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10 Ways to Keep Directors Awake During Board Meetings

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By Harvey Weiner & Mark Weiner 
Partners of Search America®  


Some days should be 25 hours long. You’ve been at the office since early morning and the last thing you want to do tonight is sit through a dinner meeting at the club, trying to absorb tedious reports delivered by folks who seem enthralled by their own words. What one finds fascinating may be downright boring to another. A director may occasionally daydream, lose focus or even nod off during meetings. It is understandable and predictable. Among myriad responsibilities the astute chairperson must keep everyone alert and engaged throughout the meeting, particularly when important issues are being addressed. Here are ten immediately applicable, surefire ways to keep directors at the top of their game, as excerpted from our Effective Club Governance workshop.

  1. Email minutes of the last meeting and committee reports ahead of time so that meeting participants can familiarize themselves with the issues, and reports won’t need to be interminably read aloud. Unless precluded in your club’s bylaws, move that minutes of the last meeting simply be accepted as sent. Then limit time allocated to each report and subsequent discussion. Be alert to the appropriate moment to entertain a motion to “call the question”. After the vote, squelch further discussion by moving on to the next agenda item.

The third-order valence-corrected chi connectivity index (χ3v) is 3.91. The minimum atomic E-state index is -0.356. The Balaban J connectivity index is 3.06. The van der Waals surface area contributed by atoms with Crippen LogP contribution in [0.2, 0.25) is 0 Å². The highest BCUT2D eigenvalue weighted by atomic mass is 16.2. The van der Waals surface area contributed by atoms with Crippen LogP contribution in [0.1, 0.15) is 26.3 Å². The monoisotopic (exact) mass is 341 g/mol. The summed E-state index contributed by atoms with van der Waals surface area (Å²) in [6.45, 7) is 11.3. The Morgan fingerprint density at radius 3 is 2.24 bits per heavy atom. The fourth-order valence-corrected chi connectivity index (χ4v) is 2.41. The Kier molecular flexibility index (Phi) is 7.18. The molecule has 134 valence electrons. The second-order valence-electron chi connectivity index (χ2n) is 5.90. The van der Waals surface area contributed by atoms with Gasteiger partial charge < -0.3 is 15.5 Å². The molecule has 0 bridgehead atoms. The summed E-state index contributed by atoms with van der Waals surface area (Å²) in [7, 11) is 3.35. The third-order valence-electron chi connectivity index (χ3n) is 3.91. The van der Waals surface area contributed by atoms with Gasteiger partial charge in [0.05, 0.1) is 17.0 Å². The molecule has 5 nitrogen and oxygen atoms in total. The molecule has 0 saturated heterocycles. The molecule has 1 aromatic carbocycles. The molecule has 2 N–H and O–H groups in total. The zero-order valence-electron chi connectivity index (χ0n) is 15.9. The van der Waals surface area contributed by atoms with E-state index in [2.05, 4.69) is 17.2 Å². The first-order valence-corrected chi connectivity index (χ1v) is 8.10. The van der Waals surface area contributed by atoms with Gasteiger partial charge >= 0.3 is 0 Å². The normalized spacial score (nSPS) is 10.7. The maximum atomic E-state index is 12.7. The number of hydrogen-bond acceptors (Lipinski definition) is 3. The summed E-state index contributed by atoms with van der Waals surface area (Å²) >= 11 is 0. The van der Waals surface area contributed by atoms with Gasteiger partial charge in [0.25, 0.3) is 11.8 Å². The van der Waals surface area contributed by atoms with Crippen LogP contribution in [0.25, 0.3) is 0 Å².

2. Encourage active involvement by all present. Transform passive observers into actively engaged participants. Assign a leading role to each director for each agenda item.

  3. Avoid board meetings becoming a committee-of-the-whole by rehashing every detail which the appropriate committee should have scrutinized prior to the board meeting. If a committee has been negligent then encourage a tabling motion referring the issue back to committee. Then insist that the committee conclude its deliberations and prepare a well conceived recommendation before placing the matter on the board's agenda.

  4. Responsible decisions require alert directors. Limit heavy foods, i.e. pasta, rich sauces and desserts and eliminate alcoholic beverages from the meetings. Drop the turkey and its drowsiness-inducing enzyme.

  5. Set the table in a U-shape with everyone seated around the outside, thus forcing eye-contact. When people sit on the inside of the "U" they must turn their necks to see others thereby causing both neck strain and fatigue. Never set your board room theater style unless you're the Politburo.

  6. The mind will absorb no more than the buttocks can endure. No board meeting, other than the annual retreat, should last over 3 hours (preferably two) with a stretch-break midway. If your meetings are typically longer you should question management's preparation and committee effectiveness.

  7. Maintain a logical discussion flow and vary speakers. Draw reticent directors into the discussion by saying, for example, "Richard, you have experience (or expertise) in this particular area. Can you help us out?" Chances are Richard, and other daydreamers, will remain more alert when they think they may be called upon to contribute in a meaningful way.

  8. From time to time you may want to break into dyads or triads for more in-depth discussion, and then regroup with leaders designated by each group reporting their findings to the entire board.

  9. Request that speakers be concise, use interactive techniques, minimize tedious details, encourage Q&A and avoid long-drawn-out lectures.

  10. When all else fails try a stand-up meeting with no chairs and no sitting on the floor allowed. You'll be astounded at how much can be accomplished in a so little time. 

Harvey and Mark Weiner, two generations of thought leadership in private club management search & consulting, are partners in
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